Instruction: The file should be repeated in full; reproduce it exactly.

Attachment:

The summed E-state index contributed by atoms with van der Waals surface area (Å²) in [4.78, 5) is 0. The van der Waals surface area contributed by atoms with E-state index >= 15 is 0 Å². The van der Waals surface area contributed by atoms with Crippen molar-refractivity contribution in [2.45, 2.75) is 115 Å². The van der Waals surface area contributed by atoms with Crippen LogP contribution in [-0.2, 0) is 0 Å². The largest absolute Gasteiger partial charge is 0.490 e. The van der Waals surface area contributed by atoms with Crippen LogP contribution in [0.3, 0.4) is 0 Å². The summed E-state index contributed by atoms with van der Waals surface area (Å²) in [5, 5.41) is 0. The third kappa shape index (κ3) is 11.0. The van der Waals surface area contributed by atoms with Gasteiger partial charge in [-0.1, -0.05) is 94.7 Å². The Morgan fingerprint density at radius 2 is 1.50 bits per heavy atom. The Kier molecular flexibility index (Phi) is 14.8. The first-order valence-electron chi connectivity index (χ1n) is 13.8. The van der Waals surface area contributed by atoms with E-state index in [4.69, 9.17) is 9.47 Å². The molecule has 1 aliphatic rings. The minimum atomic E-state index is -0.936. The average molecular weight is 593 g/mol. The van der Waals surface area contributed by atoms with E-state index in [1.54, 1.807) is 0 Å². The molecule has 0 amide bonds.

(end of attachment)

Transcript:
The summed E-state index contributed by atoms with van der Waals surface area (Å²) in [4.78, 5) is 0. The van der Waals surface area contributed by atoms with E-state index >= 15 is 0 Å². The van der Waals surface area contributed by atoms with Crippen molar-refractivity contribution in [2.45, 2.75) is 115 Å². The van der Waals surface area contributed by atoms with Crippen LogP contribution in [-0.2, 0) is 0 Å². The largest absolute Gasteiger partial charge is 0.490 e. The van der Waals surface area contributed by atoms with Crippen LogP contribution in [0.3, 0.4) is 0 Å². The summed E-state index contributed by atoms with van der Waals surface area (Å²) in [5, 5.41) is 0. The third kappa shape index (κ3) is 11.0. The van der Waals surface area contributed by atoms with Gasteiger partial charge in [-0.1, -0.05) is 94.7 Å². The Morgan fingerprint density at radius 2 is 1.50 bits per heavy atom. The Kier molecular flexibility index (Phi) is 14.8. The first-order valence-electron chi connectivity index (χ1n) is 13.8. The van der Waals surface area contributed by atoms with E-state index in [4.69, 9.17) is 9.47 Å². The molecule has 1 aliphatic rings. The minimum atomic E-state index is -0.936. The average molecular weight is 593 g/mol. The van der Waals surface area contributed by atoms with E-state index in [1.54, 1.807) is 0 Å². The molecule has 0 amide bonds.